You would think it is top-secret: the city calendars a priority-setting exercise to craft policy-making for the coming fiscal year yet no press release promotes it. The website hardly mentions it. And our crackerjack communications team conducts zero outreach for an ostensibly stakeholder-driven process. Why not invite stakeholders? Do policy-makers & staff want the warm coffee and Costco cookies all for themselves?
To mark the close of Geography Awareness Week (which began Monday) we’re offering a few maps that highlight the varying commitment of local governments to ensuring safe, multimodal mobility.* Each highlights bike lanes and designated bike routes that we know make riding more safe, but also tend to increase the appeal of cycling as a mode of transportation. Let’s start with Beverly Hills as a reference point.
Every year, City Council establishes policy and program priorities. And for the past four fiscal years, the long-overdue update of our Bicycle Master Plan was one of them. The plan dates to 1977. Yet even as other transportation priorities have moved forward, the city has taken no step toward revisiting a forty-year-old plan that’s still on the books. At the November 5th Traffic and Parking Commission meeting we learned why from transportation chief Aaron Kunz: the plan update is not really a city priority after all.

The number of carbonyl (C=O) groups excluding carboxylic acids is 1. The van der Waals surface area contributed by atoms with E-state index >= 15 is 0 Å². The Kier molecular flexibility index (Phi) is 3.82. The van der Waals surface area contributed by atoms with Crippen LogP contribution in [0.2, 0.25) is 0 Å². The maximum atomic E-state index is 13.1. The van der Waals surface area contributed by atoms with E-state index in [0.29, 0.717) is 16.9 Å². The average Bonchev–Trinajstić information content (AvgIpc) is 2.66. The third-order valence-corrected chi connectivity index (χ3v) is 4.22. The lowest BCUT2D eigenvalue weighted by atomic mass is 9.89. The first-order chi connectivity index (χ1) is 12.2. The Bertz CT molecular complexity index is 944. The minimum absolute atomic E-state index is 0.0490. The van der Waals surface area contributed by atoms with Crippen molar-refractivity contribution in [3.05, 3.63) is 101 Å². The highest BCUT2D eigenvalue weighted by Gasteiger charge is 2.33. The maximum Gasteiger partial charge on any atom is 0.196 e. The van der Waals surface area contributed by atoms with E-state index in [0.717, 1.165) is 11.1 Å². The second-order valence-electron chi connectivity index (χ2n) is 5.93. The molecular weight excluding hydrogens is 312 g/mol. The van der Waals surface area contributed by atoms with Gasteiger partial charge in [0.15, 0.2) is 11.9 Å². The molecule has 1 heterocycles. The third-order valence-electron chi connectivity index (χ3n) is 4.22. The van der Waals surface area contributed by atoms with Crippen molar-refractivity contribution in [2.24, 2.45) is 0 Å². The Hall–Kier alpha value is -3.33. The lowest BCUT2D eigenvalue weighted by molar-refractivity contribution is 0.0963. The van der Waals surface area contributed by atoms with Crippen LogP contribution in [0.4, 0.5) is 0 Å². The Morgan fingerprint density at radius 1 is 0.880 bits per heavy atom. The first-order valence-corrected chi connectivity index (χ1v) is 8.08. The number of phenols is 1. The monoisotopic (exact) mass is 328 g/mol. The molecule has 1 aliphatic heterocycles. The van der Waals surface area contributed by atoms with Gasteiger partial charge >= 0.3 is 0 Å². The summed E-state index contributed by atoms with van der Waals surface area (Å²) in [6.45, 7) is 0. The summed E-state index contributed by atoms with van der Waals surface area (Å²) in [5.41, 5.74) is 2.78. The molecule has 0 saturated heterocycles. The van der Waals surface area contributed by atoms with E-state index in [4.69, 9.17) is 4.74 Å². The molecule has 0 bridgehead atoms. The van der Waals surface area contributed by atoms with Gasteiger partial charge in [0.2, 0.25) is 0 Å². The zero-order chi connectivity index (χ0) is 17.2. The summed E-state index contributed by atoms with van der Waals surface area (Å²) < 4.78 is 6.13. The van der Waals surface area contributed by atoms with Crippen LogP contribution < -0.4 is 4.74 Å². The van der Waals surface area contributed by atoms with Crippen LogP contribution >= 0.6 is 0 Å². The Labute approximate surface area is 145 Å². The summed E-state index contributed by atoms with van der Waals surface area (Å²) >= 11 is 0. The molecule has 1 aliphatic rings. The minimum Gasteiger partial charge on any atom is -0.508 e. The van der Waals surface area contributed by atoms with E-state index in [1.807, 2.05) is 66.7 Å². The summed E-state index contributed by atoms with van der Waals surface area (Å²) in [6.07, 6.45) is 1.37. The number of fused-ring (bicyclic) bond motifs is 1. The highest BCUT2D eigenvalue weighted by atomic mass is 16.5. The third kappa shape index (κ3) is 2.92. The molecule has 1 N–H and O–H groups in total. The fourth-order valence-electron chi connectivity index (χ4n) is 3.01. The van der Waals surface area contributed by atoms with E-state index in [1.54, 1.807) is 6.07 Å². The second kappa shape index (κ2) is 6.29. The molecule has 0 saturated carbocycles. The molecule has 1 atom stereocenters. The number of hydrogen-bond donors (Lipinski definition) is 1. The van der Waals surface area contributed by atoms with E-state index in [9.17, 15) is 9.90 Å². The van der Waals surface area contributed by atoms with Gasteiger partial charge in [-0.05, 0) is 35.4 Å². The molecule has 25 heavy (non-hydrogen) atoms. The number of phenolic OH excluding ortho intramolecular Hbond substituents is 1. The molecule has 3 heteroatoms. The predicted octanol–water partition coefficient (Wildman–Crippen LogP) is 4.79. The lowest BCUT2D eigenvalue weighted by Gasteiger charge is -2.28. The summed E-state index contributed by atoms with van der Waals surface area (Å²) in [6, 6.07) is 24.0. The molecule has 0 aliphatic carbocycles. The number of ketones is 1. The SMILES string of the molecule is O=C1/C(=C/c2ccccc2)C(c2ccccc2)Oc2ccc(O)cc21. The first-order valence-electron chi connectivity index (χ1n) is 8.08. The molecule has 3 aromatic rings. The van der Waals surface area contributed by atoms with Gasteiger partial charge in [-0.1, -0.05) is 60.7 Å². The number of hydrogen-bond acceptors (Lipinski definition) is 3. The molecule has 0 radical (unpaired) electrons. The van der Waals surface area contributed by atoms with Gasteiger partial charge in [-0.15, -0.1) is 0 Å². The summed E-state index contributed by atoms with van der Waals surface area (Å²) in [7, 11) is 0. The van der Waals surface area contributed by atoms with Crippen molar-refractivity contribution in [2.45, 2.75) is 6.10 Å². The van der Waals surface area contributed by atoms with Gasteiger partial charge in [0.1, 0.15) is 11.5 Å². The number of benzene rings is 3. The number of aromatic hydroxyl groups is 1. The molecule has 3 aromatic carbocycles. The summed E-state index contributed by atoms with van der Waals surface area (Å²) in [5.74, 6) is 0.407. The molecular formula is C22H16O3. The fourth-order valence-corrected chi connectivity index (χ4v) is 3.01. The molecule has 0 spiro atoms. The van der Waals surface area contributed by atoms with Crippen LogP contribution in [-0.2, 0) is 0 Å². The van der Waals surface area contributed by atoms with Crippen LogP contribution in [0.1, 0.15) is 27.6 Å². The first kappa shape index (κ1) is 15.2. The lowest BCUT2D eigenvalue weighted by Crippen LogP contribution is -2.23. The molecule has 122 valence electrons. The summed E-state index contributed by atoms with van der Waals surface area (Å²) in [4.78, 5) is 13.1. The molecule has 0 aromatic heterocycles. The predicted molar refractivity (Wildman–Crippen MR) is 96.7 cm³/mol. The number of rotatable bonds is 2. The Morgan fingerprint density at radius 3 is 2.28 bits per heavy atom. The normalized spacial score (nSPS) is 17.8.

Every two years the Los Angeles County Bicycle Coalition conducts a count of pedestrians & bicyclists. All across the county, volunteers stand on a street corner for a couple of hours with a clipboard to manually count those who walk and ride. Sounds inefficient, right? It is! But automated counters register only vehicles; they don’t measure multimodal trips. So intrepid volunteers take the reins! The objective: to document how people actually use streets and then use the data to inform policies that maximize safety and efficiency for all road users.
Earlier this year, then-Secretary of the U.S. Department of Transportation challenged American localities to make travel safer for bicycle riders and pedestrians. In March he invited US mayors to sign on, and Beverly Hills accepted the challenge back in February. But we’ve heard nothing from City Hall about it since then. Is our city doing anything to meet the Mayors’ Challenge for bike-friendly streets?